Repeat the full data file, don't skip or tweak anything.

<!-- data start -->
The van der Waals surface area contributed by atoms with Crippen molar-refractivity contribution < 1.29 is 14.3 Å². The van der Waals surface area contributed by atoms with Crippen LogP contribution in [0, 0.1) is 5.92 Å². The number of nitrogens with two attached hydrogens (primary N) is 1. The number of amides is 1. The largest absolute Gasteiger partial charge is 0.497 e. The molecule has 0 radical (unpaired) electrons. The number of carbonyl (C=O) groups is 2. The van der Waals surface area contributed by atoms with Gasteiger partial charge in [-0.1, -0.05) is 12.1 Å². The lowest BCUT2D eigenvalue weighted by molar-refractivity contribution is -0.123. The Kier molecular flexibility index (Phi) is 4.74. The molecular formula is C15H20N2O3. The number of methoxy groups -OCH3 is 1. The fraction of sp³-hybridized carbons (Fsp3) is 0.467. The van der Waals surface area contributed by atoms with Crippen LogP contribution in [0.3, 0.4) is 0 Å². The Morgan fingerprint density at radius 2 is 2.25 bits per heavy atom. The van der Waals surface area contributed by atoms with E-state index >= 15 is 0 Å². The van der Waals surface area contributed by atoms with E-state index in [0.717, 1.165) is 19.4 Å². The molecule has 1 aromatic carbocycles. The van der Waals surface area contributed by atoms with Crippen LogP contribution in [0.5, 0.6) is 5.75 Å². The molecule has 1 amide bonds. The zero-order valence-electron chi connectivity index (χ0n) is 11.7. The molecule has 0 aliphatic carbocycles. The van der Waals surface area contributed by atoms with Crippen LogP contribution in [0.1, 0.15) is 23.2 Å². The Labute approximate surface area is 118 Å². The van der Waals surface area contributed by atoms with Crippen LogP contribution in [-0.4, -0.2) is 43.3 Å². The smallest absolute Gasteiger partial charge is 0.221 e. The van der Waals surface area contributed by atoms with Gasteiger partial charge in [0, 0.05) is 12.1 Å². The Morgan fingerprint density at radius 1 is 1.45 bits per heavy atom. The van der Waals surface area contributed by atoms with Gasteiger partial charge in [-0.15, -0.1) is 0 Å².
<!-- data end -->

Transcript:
The van der Waals surface area contributed by atoms with Crippen molar-refractivity contribution < 1.29 is 14.3 Å². The van der Waals surface area contributed by atoms with Crippen LogP contribution in [0, 0.1) is 5.92 Å². The number of nitrogens with two attached hydrogens (primary N) is 1. The number of amides is 1. The largest absolute Gasteiger partial charge is 0.497 e. The molecule has 0 radical (unpaired) electrons. The number of carbonyl (C=O) groups is 2. The van der Waals surface area contributed by atoms with Gasteiger partial charge in [-0.1, -0.05) is 12.1 Å². The lowest BCUT2D eigenvalue weighted by molar-refractivity contribution is -0.123. The Kier molecular flexibility index (Phi) is 4.74. The molecular formula is C15H20N2O3. The number of methoxy groups -OCH3 is 1. The fraction of sp³-hybridized carbons (Fsp3) is 0.467. The van der Waals surface area contributed by atoms with Crippen LogP contribution in [0.3, 0.4) is 0 Å². The Morgan fingerprint density at radius 2 is 2.25 bits per heavy atom. The van der Waals surface area contributed by atoms with E-state index >= 15 is 0 Å². The van der Waals surface area contributed by atoms with E-state index in [0.717, 1.165) is 19.4 Å². The molecule has 1 aromatic carbocycles. The van der Waals surface area contributed by atoms with Crippen LogP contribution in [0.5, 0.6) is 5.75 Å². The molecule has 1 amide bonds. The zero-order valence-electron chi connectivity index (χ0n) is 11.7. The molecule has 0 aliphatic carbocycles. The van der Waals surface area contributed by atoms with Crippen LogP contribution in [0.1, 0.15) is 23.2 Å². The Labute approximate surface area is 118 Å². The van der Waals surface area contributed by atoms with Crippen LogP contribution in [-0.4, -0.2) is 43.3 Å². The smallest absolute Gasteiger partial charge is 0.221 e. The van der Waals surface area contributed by atoms with Gasteiger partial charge in [0, 0.05) is 12.1 Å². The Morgan fingerprint density at radius 1 is 1.45 bits per heavy atom. The van der Waals surface area contributed by atoms with Gasteiger partial charge in [-0.15, -0.1) is 0 Å².